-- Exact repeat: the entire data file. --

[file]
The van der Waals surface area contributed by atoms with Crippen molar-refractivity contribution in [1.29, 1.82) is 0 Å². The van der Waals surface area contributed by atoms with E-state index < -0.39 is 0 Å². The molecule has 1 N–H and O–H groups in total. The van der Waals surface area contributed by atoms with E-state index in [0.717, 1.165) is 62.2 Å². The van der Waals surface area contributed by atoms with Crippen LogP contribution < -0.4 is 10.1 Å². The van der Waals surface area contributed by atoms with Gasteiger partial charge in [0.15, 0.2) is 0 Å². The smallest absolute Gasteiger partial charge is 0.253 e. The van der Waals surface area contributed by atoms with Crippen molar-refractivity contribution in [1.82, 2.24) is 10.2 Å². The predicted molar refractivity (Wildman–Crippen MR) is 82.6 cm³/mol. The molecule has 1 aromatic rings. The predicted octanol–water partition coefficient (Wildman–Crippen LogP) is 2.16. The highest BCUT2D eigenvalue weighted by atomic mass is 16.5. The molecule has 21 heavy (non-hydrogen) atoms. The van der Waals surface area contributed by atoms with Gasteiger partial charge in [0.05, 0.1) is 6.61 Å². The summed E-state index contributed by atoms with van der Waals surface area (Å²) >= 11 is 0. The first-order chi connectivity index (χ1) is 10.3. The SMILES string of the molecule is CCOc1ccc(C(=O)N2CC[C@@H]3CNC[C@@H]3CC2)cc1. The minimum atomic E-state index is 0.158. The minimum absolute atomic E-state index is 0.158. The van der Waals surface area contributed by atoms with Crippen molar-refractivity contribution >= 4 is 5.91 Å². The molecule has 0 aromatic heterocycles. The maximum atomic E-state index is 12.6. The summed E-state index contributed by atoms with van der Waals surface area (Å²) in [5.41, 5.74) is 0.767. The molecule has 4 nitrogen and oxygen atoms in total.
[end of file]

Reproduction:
The van der Waals surface area contributed by atoms with Crippen molar-refractivity contribution in [1.29, 1.82) is 0 Å². The van der Waals surface area contributed by atoms with E-state index < -0.39 is 0 Å². The molecule has 1 N–H and O–H groups in total. The van der Waals surface area contributed by atoms with E-state index in [0.717, 1.165) is 62.2 Å². The van der Waals surface area contributed by atoms with Crippen LogP contribution < -0.4 is 10.1 Å². The van der Waals surface area contributed by atoms with Gasteiger partial charge in [0.15, 0.2) is 0 Å². The smallest absolute Gasteiger partial charge is 0.253 e. The van der Waals surface area contributed by atoms with Crippen molar-refractivity contribution in [1.82, 2.24) is 10.2 Å². The predicted molar refractivity (Wildman–Crippen MR) is 82.6 cm³/mol. The molecule has 1 aromatic rings. The predicted octanol–water partition coefficient (Wildman–Crippen LogP) is 2.16. The highest BCUT2D eigenvalue weighted by atomic mass is 16.5. The molecule has 21 heavy (non-hydrogen) atoms. The van der Waals surface area contributed by atoms with Gasteiger partial charge in [0.05, 0.1) is 6.61 Å². The summed E-state index contributed by atoms with van der Waals surface area (Å²) >= 11 is 0. The first-order chi connectivity index (χ1) is 10.3. The SMILES string of the molecule is CCOc1ccc(C(=O)N2CC[C@@H]3CNC[C@@H]3CC2)cc1. The minimum atomic E-state index is 0.158. The minimum absolute atomic E-state index is 0.158. The van der Waals surface area contributed by atoms with Crippen molar-refractivity contribution >= 4 is 5.91 Å². The molecule has 0 aromatic heterocycles. The maximum atomic E-state index is 12.6. The summed E-state index contributed by atoms with van der Waals surface area (Å²) in [5.41, 5.74) is 0.767. The molecule has 4 nitrogen and oxygen atoms in total.